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Brad Hughes
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I am trying to calculate how fast water will exit from a tank using this website: http://www.efunda.com/formulae/fluids/draining_tank.cfm#calc

I am using these values:

Depth of spout: 10 meters
Fluid Density: 1 kg / litre
Spout Exit Diameter: 4 cm
Discharge Coefficent: 0.98

The flow rate calculates to 17.2 litres / second

My question is this. If I connected a 5 meter pipe to the exit spout on the tank, and aimed that pipe straight down a 5 meter drop, does the "Spout Depth" in the formula above then become 15 meters, increasing the flow rate to 21.1 litres /second?

Thanks
 
Marcos Buenijo
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Brad Hughes wrote:My question is this. If I connected a 5 meter pipe to the exit spout on the tank, and aimed that pipe straight down a 5 meter drop, does the "Spout Depth" in the formula above then become 15 meters, increasing the flow rate to 21.1 litres /second?

Thanks


I'm not certain I have the right picture in my head, but, let's assume the the 5 meter pipe is not provided. Instead, the water free falls by 5 meters. In this case, it's clear that the flow rate through the system does not change. Now, let's add a 5 meter pipe with a very large diameter (say, a foot). In this case, the flow rate of 17.2 liters per second is so low that this large pipe affects the system as if there is no pipe at all. Therefore, the flow rate remains unchanged. Only when the pipe diameter becomes small enough to provide additional back pressure on the system will the flow rate change, and it can only decrease.
 
allen lumley
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Brad Hughes : I second what Marcos is saying. Without the math, only increasing the total height of the tank to give you another 5'
of standing water will increase the 'head', and give you more pressure ! And the smaller the pipe the greater the friction loss !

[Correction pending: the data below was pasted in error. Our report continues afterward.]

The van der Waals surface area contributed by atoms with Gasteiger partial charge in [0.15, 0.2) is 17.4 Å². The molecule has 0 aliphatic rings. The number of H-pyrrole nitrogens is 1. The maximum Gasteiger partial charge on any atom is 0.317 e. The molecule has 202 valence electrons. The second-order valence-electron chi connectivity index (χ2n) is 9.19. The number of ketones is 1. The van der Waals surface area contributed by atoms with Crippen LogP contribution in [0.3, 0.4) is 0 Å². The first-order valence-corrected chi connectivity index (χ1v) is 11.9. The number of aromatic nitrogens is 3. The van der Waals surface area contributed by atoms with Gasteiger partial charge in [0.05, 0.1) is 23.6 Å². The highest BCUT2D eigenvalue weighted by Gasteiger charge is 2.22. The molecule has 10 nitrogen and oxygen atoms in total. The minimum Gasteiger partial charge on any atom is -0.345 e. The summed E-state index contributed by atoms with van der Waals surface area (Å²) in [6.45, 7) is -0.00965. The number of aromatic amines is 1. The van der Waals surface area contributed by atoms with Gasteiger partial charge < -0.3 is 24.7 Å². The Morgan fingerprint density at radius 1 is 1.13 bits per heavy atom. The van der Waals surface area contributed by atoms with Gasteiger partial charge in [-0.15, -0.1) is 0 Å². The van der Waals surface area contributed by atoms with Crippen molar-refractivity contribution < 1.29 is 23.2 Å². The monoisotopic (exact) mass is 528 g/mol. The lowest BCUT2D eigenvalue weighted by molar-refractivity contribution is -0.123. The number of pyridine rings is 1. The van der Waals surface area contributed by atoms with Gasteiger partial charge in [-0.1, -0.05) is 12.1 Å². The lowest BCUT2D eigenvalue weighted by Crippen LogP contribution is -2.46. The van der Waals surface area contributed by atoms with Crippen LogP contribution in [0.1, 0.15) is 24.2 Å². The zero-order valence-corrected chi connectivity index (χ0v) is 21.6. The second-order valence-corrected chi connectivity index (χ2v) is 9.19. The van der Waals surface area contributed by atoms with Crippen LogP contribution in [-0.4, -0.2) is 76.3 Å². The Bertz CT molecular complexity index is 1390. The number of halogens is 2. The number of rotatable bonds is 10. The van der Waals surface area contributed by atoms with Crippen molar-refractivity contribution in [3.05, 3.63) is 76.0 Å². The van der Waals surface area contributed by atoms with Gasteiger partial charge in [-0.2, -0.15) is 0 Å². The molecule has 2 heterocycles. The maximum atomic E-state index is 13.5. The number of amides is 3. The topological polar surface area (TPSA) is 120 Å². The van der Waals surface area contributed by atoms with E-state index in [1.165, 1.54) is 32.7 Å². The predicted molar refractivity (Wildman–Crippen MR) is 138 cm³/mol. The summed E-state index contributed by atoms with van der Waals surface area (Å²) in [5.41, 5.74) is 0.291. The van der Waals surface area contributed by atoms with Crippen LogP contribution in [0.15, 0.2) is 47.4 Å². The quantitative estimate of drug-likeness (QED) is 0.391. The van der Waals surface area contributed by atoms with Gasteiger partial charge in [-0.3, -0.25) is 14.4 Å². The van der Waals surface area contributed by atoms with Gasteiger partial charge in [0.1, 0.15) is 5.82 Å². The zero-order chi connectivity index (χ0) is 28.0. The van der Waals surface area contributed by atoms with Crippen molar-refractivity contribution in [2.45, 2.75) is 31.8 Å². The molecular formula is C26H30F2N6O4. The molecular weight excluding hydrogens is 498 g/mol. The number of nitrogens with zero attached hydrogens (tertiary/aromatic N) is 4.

I hope this helps Big AL
 
Brad Hughes
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Thanks guys

I was thinking along the lines of having a 5 meter pipe connected to the spout the same diameter as the spout, pointing straight down, and on the bottom end of the pipe a closed valve holding the water back. When that valve is opened would the spout depth then not have increased by 5 meters? Essentially giving 5 more meters of head?

I struggle with this concept lol
 
allen lumley
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Brad : Yes BUT, the spout would have to be of a very large diameter, in effect making your barrel deeper not taller !

Try this on for size, ask a volunteer fireman, usually they have 1.5 '' fire hose and 3.0'' fire hose, even though the 3''hose is only 2 Xs the diameter of the 1.5'' hose
it will flow 4Xs the water (at the same pressure ) as the 1.5'' -due to higher friction loss in the flow for the smaller hose! Hope this clears things up a little ! Big AL !
 
Brad Hughes
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Thanks I think I am starting to understand now.
 
Marcos Buenijo
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Brad Hughes wrote:Thanks guys

I was thinking along the lines of having a 5 meter pipe connected to the spout the same diameter as the spout, pointing straight down, and on the bottom end of the pipe a closed valve holding the water back. When that valve is opened would the spout depth then not have increased by 5 meters? Essentially giving 5 more meters of head?

I struggle with this concept lol


All else equal, if you decrease the difference in fluid pressure across a component, then the flow rate will go down. When there is no component downstream the spout, then the pressure downstream is atmospheric. It's clear that adding a component downstream the spout must increase this pressure to greater than atmospheric as long as there is any flow. The pressure drop across a component is generally proportional to the square of the flow rate, so the pressure drops get significant as flow rate increases. So, adding a length of pipe introduces back pressure at the outlet of the spout => the differential pressure across the spout decreases => the flow rate decreases. Now, when a valve is added to the end of the pipe, then the flow rate decreases even more, and for the same reason.

You are correct that you get 5 more meters of head, but only under static conditions. The head changes with changes in flow rate, and some components affect this more than others.
 
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